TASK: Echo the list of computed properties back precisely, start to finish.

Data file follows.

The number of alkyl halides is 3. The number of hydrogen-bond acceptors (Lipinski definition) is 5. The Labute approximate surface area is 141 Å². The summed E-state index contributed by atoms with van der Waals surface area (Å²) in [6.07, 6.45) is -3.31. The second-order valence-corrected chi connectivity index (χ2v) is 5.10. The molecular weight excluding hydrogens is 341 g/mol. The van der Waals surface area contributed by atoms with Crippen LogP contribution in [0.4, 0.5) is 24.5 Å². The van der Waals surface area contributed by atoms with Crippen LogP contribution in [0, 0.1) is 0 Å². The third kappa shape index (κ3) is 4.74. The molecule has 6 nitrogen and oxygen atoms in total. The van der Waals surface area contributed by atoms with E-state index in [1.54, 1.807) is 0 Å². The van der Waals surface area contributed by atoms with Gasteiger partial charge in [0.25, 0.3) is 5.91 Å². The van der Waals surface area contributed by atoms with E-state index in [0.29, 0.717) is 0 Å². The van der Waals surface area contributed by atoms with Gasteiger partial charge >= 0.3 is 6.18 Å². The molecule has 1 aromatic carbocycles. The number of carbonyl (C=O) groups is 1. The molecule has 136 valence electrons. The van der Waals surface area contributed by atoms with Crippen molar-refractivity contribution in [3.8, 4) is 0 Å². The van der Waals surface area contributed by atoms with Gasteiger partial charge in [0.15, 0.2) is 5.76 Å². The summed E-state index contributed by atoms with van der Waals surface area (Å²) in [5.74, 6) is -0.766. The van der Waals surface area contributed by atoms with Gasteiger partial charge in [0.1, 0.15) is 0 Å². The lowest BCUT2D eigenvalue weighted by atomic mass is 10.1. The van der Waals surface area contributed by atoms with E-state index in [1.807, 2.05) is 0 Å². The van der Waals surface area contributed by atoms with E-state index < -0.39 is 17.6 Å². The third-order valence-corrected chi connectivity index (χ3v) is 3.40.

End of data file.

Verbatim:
The number of alkyl halides is 3. The number of hydrogen-bond acceptors (Lipinski definition) is 5. The Labute approximate surface area is 141 Å². The summed E-state index contributed by atoms with van der Waals surface area (Å²) in [6.07, 6.45) is -3.31. The second-order valence-corrected chi connectivity index (χ2v) is 5.10. The molecular weight excluding hydrogens is 341 g/mol. The van der Waals surface area contributed by atoms with Crippen LogP contribution in [0.4, 0.5) is 24.5 Å². The van der Waals surface area contributed by atoms with Crippen LogP contribution in [0, 0.1) is 0 Å². The third kappa shape index (κ3) is 4.74. The molecule has 6 nitrogen and oxygen atoms in total. The van der Waals surface area contributed by atoms with E-state index in [1.54, 1.807) is 0 Å². The van der Waals surface area contributed by atoms with Gasteiger partial charge in [0.25, 0.3) is 5.91 Å². The van der Waals surface area contributed by atoms with E-state index in [0.29, 0.717) is 0 Å². The van der Waals surface area contributed by atoms with Gasteiger partial charge >= 0.3 is 6.18 Å². The molecule has 1 aromatic carbocycles. The number of carbonyl (C=O) groups is 1. The molecule has 136 valence electrons. The van der Waals surface area contributed by atoms with Crippen molar-refractivity contribution in [3.8, 4) is 0 Å². The van der Waals surface area contributed by atoms with Gasteiger partial charge in [0.15, 0.2) is 5.76 Å². The summed E-state index contributed by atoms with van der Waals surface area (Å²) in [5.74, 6) is -0.766. The van der Waals surface area contributed by atoms with Gasteiger partial charge in [0.1, 0.15) is 0 Å². The lowest BCUT2D eigenvalue weighted by atomic mass is 10.1. The van der Waals surface area contributed by atoms with E-state index in [1.807, 2.05) is 0 Å². The van der Waals surface area contributed by atoms with E-state index < -0.39 is 17.6 Å². The third-order valence-corrected chi connectivity index (χ3v) is 3.40.